Malaysia on nationwide high alert for potential disasters

The Public Works Department is monitoring rainfall as well as the movement of slope surfaces at critical locations to issue warnings.


Risky zone: A motorcyclist riding past a landslide area near Puncak Templer in Selangor.

December 29, 2021

PETALING JAYA: On high alert for potential disasters such as landslides and floods with the ongoing northeast monsoon season, the Public Works Department (JKR) and the Mineral and Geoscience Department (JMG) are stepping up precautionary measures to ensure public safety.

JKR director-general Datuk Mohamad Zulkefly Sulaiman said the department was committed to safeguarding all road users and had taken steps to ensure all roads and access were safe, with precautionary steps such as warning signs and traffic management plans also in place.

“JKR has also identified all roads with a high risk of flooding that can cause failure, especially on road structures, by maintaining, cleaning and repairing drainage systems from clogging and debris that can obstruct the flow of water in order to be ready throughout the monsoon season,” he said in a recent statement.

As of 10am yesterday, JKR has detected a total of 75 locations across the country that have been hit by related natural disasters, including multiple landslides.

There are 24 locations affected by floods, 39 locations with landslides, 10 locations with collapsed roads, one location with a sunken road and one location affected by a sunken or broken bridge.

“These involve six states, namely Kelantan, Pahang, Kedah, Negri Sembilan, Selangor and Terengganu. A total of 24 federal and 50 state roads have also been affected,” JKR said in a statement yesterday.“District JKR officers are also on 24-hour standby and ready to mobilise in case another flood or disaster happens,” Mohamad Zulkefly said, adding that through district JKR offices, the department had identified and increased the frequency of inspections and patrolling of slopes and roads during this monsoon season, especially in dangerous and high-risk slope areas.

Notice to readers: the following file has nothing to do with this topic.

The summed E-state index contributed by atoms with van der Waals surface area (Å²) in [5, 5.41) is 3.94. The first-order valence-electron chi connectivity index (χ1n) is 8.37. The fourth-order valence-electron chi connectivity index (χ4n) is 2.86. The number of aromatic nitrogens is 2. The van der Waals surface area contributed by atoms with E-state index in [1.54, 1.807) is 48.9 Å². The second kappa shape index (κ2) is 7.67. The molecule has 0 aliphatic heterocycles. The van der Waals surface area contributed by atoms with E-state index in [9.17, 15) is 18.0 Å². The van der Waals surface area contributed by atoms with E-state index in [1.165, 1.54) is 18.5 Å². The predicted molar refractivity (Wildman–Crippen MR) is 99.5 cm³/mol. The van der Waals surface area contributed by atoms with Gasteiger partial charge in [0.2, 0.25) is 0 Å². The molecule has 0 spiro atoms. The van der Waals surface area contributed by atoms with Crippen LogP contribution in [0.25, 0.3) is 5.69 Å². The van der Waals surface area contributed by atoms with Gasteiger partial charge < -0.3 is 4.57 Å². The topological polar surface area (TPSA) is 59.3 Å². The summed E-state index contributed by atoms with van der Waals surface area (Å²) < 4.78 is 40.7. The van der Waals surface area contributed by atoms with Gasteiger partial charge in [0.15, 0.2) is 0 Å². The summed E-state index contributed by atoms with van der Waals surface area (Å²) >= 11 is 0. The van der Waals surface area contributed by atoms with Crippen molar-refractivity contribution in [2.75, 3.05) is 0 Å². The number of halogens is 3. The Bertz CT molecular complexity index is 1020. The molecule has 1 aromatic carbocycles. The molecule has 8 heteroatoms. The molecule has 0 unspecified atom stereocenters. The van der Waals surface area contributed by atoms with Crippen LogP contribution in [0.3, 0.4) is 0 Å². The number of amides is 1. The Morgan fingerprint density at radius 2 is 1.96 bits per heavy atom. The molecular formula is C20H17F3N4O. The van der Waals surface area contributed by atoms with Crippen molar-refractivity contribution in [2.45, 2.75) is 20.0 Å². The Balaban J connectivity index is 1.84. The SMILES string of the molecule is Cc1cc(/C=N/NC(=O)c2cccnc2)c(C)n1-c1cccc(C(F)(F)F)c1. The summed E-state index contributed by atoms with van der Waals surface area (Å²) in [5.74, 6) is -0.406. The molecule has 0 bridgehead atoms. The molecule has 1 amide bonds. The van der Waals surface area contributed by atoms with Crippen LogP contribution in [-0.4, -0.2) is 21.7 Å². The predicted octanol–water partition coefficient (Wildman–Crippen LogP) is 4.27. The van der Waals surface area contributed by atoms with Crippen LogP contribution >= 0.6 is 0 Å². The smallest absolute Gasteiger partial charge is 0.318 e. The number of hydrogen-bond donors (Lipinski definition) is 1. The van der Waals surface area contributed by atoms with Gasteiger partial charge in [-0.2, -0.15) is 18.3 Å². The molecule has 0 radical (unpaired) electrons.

“Monitoring will be done through visual methods such as conducting more inspections on the condition of structures and components of slopes and roads.

“Identification of all the slope locations based on the ‘danger and risk maps’ that need to be strengthened is also actively ongoing on-site,” he added.

He said JKR was also monitoring rainfall with the installation of rain gauge stations, as well as early warning monitoring equipment, that can detect the movement of slope surfaces at critical locations, so that an early warning of possible landslides could be issued.

“JKR is also one of the members of the national disaster management committee where we will work closely with the National Disaster Management Agency (Nadma) and government agencies such as the Irrigation and Drainage Department, the Malaysian Meteorology Department and others in channelling all the information regarding road infrastructure conditions at a national level via Nadma.

“The dissemination of information on disaster events is made to ensure updates can be widely communicated to the public,” said Mohamad Zukefly.

JMG recently released a list of contact numbers of the persons-in-charge (PICs) who can receive reports from the public on landslides – a total of 20 PICs for the 13 states and the Federal Territories.

“The role of each PIC is as a recipient of information in the event of any geological disaster of landslides.

“Upon receiving information, further action will be taken by JMG by assessing the level of disaster and the need to mobilise a geological disaster action working group,” said the PIC for Kedah, Perlis and Penang when contacted.

The PIC contact list can be found on JMG’s social media platforms such as Facebook and Twitter, and its website.

“Besides releasing the list of PICs, the department is also issuing posters of early warning signs of a landslide and monitoring critical slope locations at risk of landslides in each state,” said the PIC.

After monitoring critical slope locations throughout the year, JMG has identified a total of 122 high-risk critical slopes with a potential for landslides.

According to the JMG’s location map of critical slope locations, Perak has the highest number of high-risk slopes at 18, followed by Selangor at 15 and 12 each for Negri Sembilan, Sabah and Sarawak.

There are also 11 critical slope locations in Penang, 10 each in Johor and Kelantan, seven in Terengganu, six each in Kedah and Pahang, two in Melaka and one in Perlis.

The location map and name list of critical slope locations, which were published by JMG on Dec 19, can be found on the department’s Twitter account.

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